ARF’s mission is to rescue stray and unwanted dogs and cats from First Nations and rural areas and place them in loving, permanent homes while providing programs to reduce pet over-population.
ARF’s vision is to promote and encourage responsible pet ownership and to ensure humane treatment, compassion and respect for all dogs and cats.
In 1992, Dr. Laurie Flavin, a Calgary chiropractor, began placing stray and abandoned dogs from Calgary Animal Services in suitable homes.
In 1994, Laurie (known as the “Dog Lady”) was approached by the Animal Control Officer of the Siksika Nation (near Gleichen, Alberta) and was asked if she could take some stray dogs and find homes for them. At this time, Laurie became aware of the huge dog and cat over-population problem in First Nations communities in Alberta and decided to take on the enormous task of rescuing those dogs and cats and finding homes for them.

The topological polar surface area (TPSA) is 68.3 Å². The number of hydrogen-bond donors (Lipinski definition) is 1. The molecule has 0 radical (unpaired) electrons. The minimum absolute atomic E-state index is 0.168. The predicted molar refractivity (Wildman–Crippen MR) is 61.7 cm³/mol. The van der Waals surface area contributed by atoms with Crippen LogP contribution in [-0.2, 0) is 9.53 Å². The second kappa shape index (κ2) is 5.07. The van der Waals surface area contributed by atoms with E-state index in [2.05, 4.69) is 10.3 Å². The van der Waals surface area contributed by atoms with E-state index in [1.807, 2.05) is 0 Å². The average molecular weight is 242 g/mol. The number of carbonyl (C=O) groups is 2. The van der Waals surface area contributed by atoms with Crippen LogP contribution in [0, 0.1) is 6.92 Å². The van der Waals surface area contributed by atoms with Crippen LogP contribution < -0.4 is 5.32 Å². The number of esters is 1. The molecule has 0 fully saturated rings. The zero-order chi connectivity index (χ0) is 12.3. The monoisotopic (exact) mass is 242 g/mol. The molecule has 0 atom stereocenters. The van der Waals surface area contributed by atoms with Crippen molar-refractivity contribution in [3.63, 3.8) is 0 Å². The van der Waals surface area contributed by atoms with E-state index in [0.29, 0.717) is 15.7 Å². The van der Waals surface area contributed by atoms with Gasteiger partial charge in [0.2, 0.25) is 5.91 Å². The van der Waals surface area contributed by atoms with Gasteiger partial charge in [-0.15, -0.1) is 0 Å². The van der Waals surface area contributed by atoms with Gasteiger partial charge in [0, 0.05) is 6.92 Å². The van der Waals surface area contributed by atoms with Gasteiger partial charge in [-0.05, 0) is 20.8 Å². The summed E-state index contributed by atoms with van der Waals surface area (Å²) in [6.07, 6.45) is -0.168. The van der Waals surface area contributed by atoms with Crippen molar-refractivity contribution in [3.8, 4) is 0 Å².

Once she started, it became apparent that one person alone could not handle the influx of dogs and cats, so Laurie, along with the help of two friends, decided to form a charitable organization and in July 1995, the Animal Rescue Foundation (ARF) of Alberta was formed.
The Animal Rescue Foundation is a volunteer-based organization and is a registered non-profit charity. ARF rescues dogs and cats from First Nations and rural areas and places them into temporary foster homes where they are vaccinated, de-wormed and spayed/neutered prior to adoption. ARF also provides spay/neuter and educational programs to residents of First Nations communities as part of the effort to reduce the population of unwanted animals.
we are going to highlight some of the great work that ARF does to reduce the over-population of unwanted animals in First Nations communities.
a dedicated ARF volunteer provides comfort to a young puppy . . .